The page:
As a social worker, Carol DeNomme knows that grief can be a lonely journey. That’s why she reaches out to Cheryl Cianfaglione at least once a month. Cheryl lost her husband in 2012 after a long battle with leukemia. The two women connected through Aetna in 2014 and have since formed a special bond, with Carol helping Cheryl live with her loss and find joy wherever she can.
“I have messages from Carol saved in my phone: ‘At the beginning of the day, think of what your focus will be.’ ‘At the end of the day, think about what you’re thankful for,’” Cheryl says. “She’s there. She cares. She wraps her brain around everything that’s going on — and sometimes our phone calls are just for me to tell her I'm doing okay.”
For more on Cheryl, her connection with Carol, and how they’ve navigated her health journey together, watch My health story: Living with loss.
Carol has been helping people like Cheryl for 29 years, first as an outpatient therapist in Nashville and New York. She joined Aetna in 1999 and several years later became a wellness coach, offering members holistic advice and support on health goals like weight management or stress reduction. Here, she shares her own healthy habits and long-term ambition.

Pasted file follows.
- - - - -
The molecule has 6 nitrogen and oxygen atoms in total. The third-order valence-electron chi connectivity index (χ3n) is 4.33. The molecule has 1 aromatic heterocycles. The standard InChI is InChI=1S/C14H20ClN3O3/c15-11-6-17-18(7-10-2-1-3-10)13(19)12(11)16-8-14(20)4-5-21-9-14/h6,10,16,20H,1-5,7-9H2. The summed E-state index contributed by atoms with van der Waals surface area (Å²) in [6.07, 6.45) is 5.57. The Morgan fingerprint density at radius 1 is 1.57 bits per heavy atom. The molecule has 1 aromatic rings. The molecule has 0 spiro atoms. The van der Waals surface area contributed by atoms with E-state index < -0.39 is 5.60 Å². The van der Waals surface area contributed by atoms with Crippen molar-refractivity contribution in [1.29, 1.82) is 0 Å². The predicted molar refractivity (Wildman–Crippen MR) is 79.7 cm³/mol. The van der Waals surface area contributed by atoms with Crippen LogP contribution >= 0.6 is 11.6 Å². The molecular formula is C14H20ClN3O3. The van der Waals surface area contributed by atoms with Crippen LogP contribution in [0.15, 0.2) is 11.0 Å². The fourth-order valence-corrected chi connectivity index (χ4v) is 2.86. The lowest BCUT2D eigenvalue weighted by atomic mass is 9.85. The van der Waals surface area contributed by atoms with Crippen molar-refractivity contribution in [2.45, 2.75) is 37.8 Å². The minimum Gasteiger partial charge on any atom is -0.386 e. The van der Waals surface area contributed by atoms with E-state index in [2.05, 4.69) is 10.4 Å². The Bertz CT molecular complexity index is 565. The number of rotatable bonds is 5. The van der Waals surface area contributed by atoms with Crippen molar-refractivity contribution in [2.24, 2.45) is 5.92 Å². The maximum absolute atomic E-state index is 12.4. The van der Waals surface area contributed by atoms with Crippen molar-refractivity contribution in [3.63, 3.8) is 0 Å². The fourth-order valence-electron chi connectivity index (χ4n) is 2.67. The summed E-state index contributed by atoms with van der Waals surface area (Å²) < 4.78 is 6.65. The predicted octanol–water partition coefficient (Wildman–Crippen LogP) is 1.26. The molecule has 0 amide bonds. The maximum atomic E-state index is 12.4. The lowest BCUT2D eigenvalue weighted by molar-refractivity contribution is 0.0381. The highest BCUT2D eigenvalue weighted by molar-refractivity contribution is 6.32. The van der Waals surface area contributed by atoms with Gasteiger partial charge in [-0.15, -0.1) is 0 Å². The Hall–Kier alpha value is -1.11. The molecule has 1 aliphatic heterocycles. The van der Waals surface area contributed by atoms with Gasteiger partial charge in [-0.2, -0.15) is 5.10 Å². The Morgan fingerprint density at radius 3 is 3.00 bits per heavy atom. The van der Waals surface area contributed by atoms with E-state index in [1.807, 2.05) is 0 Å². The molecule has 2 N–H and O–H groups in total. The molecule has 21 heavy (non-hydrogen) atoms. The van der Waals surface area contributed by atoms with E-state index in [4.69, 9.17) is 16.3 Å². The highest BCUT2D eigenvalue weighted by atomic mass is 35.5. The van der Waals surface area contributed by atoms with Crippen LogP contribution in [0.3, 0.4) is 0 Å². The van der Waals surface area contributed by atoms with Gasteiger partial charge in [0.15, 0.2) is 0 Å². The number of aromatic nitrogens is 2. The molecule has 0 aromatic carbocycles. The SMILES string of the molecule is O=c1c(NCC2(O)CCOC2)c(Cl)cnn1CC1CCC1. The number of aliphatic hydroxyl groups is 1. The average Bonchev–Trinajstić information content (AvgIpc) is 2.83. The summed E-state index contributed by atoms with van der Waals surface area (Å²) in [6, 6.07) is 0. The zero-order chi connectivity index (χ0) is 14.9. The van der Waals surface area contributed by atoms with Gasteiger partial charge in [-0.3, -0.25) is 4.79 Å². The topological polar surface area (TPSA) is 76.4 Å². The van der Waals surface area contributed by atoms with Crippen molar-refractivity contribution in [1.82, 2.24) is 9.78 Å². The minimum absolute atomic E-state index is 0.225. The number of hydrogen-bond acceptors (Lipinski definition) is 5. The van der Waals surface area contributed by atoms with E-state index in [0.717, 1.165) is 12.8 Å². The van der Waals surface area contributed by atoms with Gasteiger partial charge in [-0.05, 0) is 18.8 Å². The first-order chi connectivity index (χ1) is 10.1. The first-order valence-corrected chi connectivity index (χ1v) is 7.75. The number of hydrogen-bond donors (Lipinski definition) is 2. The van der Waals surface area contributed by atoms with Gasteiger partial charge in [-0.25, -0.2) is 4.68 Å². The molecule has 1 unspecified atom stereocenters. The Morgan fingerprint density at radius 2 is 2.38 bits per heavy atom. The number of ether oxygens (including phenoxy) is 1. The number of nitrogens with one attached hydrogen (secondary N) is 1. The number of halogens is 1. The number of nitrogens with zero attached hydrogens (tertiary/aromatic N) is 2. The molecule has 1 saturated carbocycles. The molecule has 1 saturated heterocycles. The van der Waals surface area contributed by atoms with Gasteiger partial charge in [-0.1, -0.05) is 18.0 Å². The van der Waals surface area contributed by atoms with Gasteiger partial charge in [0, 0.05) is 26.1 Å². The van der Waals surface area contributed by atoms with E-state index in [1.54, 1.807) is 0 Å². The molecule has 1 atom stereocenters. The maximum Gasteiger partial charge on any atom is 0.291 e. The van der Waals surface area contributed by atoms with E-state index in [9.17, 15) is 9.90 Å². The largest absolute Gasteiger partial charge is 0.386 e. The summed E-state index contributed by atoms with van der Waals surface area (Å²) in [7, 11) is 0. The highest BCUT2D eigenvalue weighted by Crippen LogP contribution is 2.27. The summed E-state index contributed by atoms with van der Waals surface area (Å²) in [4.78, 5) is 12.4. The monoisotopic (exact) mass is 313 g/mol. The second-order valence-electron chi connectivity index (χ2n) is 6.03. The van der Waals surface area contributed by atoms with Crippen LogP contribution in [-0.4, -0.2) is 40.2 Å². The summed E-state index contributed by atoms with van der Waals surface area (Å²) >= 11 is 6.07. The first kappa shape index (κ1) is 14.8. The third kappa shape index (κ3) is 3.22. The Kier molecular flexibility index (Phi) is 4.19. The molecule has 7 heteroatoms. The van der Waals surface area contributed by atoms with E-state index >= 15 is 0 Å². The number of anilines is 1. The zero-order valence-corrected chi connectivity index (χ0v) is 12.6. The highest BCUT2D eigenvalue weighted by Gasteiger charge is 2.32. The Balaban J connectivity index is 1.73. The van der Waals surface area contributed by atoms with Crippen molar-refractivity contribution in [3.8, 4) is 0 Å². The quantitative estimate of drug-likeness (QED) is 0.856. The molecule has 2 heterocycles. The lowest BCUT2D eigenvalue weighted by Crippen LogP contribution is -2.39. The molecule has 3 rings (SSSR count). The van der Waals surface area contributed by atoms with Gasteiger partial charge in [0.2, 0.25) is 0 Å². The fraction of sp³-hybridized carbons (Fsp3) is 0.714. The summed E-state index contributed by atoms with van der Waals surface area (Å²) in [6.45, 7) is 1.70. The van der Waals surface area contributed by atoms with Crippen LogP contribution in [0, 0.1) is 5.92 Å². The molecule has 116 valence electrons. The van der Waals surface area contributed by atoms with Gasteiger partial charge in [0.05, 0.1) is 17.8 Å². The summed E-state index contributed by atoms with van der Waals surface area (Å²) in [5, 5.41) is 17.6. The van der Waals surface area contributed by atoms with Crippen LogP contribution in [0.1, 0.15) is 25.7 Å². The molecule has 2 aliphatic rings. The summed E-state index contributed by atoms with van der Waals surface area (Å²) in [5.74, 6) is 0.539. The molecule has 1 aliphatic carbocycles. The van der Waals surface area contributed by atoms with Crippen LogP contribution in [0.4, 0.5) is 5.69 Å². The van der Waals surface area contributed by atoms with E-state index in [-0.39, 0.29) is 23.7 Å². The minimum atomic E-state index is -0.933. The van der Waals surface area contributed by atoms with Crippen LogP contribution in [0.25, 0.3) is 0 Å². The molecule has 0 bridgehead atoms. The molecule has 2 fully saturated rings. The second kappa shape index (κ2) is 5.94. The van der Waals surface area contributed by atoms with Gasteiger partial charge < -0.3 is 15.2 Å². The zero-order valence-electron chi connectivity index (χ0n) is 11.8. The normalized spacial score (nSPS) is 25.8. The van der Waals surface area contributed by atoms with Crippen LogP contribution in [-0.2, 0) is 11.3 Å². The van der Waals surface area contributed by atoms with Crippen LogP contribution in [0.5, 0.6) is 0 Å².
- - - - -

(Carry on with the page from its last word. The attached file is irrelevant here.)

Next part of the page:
Q: What motivated you to become a wellness coach?
A: My parents instilled in my sisters and me a desire to serve others and leave the planet a better place. It’s very satisfying to help people make positive changes in their lives.
Q: What three things would you want people to learn from Cheryl’s story?
A: Life goes on. The human spirit is very strong. And hard work pays off.
Q: What is the one word people most often use to describe you?
Q: What is your go-to healthy snack?
A: Roasted chickpeas — either honey or chipotle flavor.
Q: What’s your health ambition?
A: To be active and enjoy life into my older years.
Q: What quality do you admire most in others?
Q: What do you do to de-stress or unwind?
A: Meditating, yoga, walking outside, gardening.
Q: Where is your favorite place in the world?
Q: What has been your most fulfilling professional moment?
A: I worked in a mental health clinic in Nashville where we treated severely depressed and mentally ill clients. It was gratifying to see people who were really struggling get back to a functional state — which is a big deal for them. It felt good to know that I played a small part in their recovery.
Q: What’s your motto?
A: Carpe diem.
About the author
Emily Leland is a writer and marketing professional living in Charleston, SC. Her goal is more exercise, less caffeine and finding balance as a working mom.